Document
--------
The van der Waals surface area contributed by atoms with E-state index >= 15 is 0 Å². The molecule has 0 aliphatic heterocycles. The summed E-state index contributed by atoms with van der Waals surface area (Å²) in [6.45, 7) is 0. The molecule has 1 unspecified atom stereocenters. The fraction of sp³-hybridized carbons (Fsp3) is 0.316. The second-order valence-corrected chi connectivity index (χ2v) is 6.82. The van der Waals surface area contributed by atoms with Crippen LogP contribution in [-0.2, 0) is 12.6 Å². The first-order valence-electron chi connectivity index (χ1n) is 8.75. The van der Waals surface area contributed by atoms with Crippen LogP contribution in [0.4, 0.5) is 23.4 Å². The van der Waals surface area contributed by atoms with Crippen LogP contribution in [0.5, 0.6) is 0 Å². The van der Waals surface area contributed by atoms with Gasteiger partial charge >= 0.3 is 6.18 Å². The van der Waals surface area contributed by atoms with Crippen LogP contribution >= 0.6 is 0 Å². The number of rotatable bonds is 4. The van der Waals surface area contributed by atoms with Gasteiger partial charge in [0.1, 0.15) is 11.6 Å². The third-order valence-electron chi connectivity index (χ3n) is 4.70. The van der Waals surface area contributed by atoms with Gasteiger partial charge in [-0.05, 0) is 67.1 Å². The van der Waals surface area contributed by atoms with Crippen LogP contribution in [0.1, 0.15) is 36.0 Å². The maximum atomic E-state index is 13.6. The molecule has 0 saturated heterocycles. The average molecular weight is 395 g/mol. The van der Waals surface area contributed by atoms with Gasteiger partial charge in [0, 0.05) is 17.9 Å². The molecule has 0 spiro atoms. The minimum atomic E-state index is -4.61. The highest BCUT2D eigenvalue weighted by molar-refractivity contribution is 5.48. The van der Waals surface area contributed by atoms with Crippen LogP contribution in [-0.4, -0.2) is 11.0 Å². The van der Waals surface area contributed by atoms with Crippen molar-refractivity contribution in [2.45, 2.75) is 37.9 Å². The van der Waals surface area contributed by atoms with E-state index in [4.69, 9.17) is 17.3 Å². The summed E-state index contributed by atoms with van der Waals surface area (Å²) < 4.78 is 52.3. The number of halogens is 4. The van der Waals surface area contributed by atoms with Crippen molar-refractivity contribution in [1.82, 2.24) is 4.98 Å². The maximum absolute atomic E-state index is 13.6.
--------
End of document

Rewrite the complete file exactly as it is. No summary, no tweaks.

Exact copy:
The van der Waals surface area contributed by atoms with E-state index >= 15 is 0 Å². The molecule has 0 aliphatic heterocycles. The summed E-state index contributed by atoms with van der Waals surface area (Å²) in [6.45, 7) is 0. The molecule has 1 unspecified atom stereocenters. The fraction of sp³-hybridized carbons (Fsp3) is 0.316. The second-order valence-corrected chi connectivity index (χ2v) is 6.82. The van der Waals surface area contributed by atoms with Crippen LogP contribution in [-0.2, 0) is 12.6 Å². The first-order valence-electron chi connectivity index (χ1n) is 8.75. The van der Waals surface area contributed by atoms with Crippen LogP contribution in [0.4, 0.5) is 23.4 Å². The van der Waals surface area contributed by atoms with Crippen LogP contribution in [0.5, 0.6) is 0 Å². The van der Waals surface area contributed by atoms with Gasteiger partial charge >= 0.3 is 6.18 Å². The van der Waals surface area contributed by atoms with Crippen LogP contribution >= 0.6 is 0 Å². The number of rotatable bonds is 4. The van der Waals surface area contributed by atoms with Gasteiger partial charge in [0.1, 0.15) is 11.6 Å². The third-order valence-electron chi connectivity index (χ3n) is 4.70. The van der Waals surface area contributed by atoms with Gasteiger partial charge in [-0.05, 0) is 67.1 Å². The van der Waals surface area contributed by atoms with Crippen LogP contribution in [0.1, 0.15) is 36.0 Å². The maximum atomic E-state index is 13.6. The molecule has 0 saturated heterocycles. The average molecular weight is 395 g/mol. The van der Waals surface area contributed by atoms with Gasteiger partial charge in [0, 0.05) is 17.9 Å². The molecule has 0 spiro atoms. The minimum atomic E-state index is -4.61. The highest BCUT2D eigenvalue weighted by molar-refractivity contribution is 5.48. The van der Waals surface area contributed by atoms with Crippen LogP contribution in [-0.4, -0.2) is 11.0 Å². The van der Waals surface area contributed by atoms with Crippen molar-refractivity contribution in [2.45, 2.75) is 37.9 Å². The van der Waals surface area contributed by atoms with E-state index in [4.69, 9.17) is 17.3 Å². The summed E-state index contributed by atoms with van der Waals surface area (Å²) < 4.78 is 52.3. The number of halogens is 4. The van der Waals surface area contributed by atoms with Crippen molar-refractivity contribution in [1.82, 2.24) is 4.98 Å². The maximum absolute atomic E-state index is 13.6.